At the time of this koan, people didn’t have problems like we have today in terms of the pollution and exploitation of the earth, the mountains and rivers. There weren’t that many people impacting the environment. But that’s changing rapidly and it’s going to continue to change. We’re part of that change. Don’t forget that the mountains and rivers are our responsibility, not the Department of Environmental Conservation’s, not the government’s, not anyone else’s. The earth belongs to each of us, personally.

Xiushan was unwilling to travel the mountains and rivers until he had resolved the question of life and death. When he expressed this to Dizang, the master said, “It’s not bad that you travel to many mountains and rivers.” He wasn’t simply talking about taking a vacation or having a good time. What is he pointing to? What do the mountains and rivers have to offer?

The commentary reads, “Since Xiushan didn’t understand Dizang’s meaning, the old master cut to the quick, asking, ‘Are the mountains, rivers and the earth identical or separate from you?’ Master Dogen once said, ‘What different types of beings see is different and we should reflect on this fact. Is it that there are various ways of seeing one object or is it that we have mistaken various images for one object?’” We need to keep Dogen’s statement in mind. If we’re going to do anything, we need to see things—these mountains and rivers—through the eyes of another, such as the eyes of a developer, the owner of the moonlight cruise. Otherwise there is no basis for communication, no way to come to any sort of compromise. Most of us want what we want, but sometimes the only way to move forward is through a compromise of some sort.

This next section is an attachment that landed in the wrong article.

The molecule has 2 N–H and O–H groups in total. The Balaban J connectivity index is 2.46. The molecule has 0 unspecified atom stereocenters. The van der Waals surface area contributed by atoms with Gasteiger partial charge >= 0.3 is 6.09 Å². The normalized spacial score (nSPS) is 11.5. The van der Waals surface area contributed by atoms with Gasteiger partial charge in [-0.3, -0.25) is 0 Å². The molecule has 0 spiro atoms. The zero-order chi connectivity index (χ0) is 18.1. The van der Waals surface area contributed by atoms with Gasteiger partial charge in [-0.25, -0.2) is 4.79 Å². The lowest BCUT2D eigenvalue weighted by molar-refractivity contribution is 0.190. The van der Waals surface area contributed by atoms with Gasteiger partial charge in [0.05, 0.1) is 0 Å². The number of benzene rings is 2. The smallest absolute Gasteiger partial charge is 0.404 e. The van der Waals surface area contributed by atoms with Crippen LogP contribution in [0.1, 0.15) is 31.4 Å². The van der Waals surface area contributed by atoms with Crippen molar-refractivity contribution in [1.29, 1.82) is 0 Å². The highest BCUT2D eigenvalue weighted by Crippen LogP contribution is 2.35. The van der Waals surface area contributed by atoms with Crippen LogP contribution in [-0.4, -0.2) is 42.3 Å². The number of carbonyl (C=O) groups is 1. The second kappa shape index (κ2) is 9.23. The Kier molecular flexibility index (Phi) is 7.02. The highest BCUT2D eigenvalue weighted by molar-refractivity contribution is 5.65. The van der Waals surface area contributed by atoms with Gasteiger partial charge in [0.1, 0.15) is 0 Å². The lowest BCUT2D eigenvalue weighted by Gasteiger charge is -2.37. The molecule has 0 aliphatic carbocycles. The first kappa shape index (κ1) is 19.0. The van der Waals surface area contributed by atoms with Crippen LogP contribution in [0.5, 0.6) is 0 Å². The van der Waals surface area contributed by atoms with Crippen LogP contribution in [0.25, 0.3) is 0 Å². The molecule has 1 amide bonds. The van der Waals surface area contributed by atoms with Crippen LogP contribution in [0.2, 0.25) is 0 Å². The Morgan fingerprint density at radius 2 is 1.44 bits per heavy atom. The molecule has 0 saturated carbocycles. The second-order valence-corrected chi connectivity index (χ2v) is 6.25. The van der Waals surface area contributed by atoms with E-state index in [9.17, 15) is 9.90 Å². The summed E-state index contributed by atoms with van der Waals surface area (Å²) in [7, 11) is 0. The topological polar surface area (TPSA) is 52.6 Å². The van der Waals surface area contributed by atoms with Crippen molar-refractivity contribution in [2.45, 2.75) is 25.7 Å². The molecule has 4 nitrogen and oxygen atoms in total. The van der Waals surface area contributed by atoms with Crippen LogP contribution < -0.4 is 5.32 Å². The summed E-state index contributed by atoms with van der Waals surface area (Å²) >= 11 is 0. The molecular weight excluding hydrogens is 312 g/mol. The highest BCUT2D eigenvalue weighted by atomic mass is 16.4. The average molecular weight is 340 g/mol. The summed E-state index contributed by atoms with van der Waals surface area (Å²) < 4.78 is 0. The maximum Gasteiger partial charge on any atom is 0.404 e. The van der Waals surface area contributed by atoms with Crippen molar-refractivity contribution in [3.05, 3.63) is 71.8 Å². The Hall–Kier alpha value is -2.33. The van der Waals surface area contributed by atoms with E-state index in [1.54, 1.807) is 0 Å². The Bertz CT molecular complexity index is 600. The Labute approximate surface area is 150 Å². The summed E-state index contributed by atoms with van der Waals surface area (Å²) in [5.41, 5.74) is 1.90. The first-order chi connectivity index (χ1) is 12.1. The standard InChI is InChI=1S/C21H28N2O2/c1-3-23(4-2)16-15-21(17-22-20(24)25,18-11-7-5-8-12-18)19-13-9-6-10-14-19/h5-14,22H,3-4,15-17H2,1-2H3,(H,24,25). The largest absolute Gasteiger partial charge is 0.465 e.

Photo by M. Manu

 

Several years ago, former President Clinton advocated for the treatment of AIDS in Africa. He went to several African countries and traveled from village to village, interacting with both villagers and their children. By doing this, he drew the world’s attention to what was happening to the thousands of people there dying of AIDS. He especially brought attention to the fact that treatment was available, but because the pharmaceutical companies had hiked up the prices so much, most of the medicines were too expensive to obtain. On that side of the world, pregnant women, babies, old people and young people died everyday, while on this side of the world the medicine was available—for a price. That is the danger of commodifying food or drugs. Life becomes a commodity as well. In response to this problem, Clinton brokered a deal with the United States government and the pharmaceutical companies so the medicine could be shipped to Africa at a reasonable cost. He offered them a deal that they could not refuse. And people started to be healed.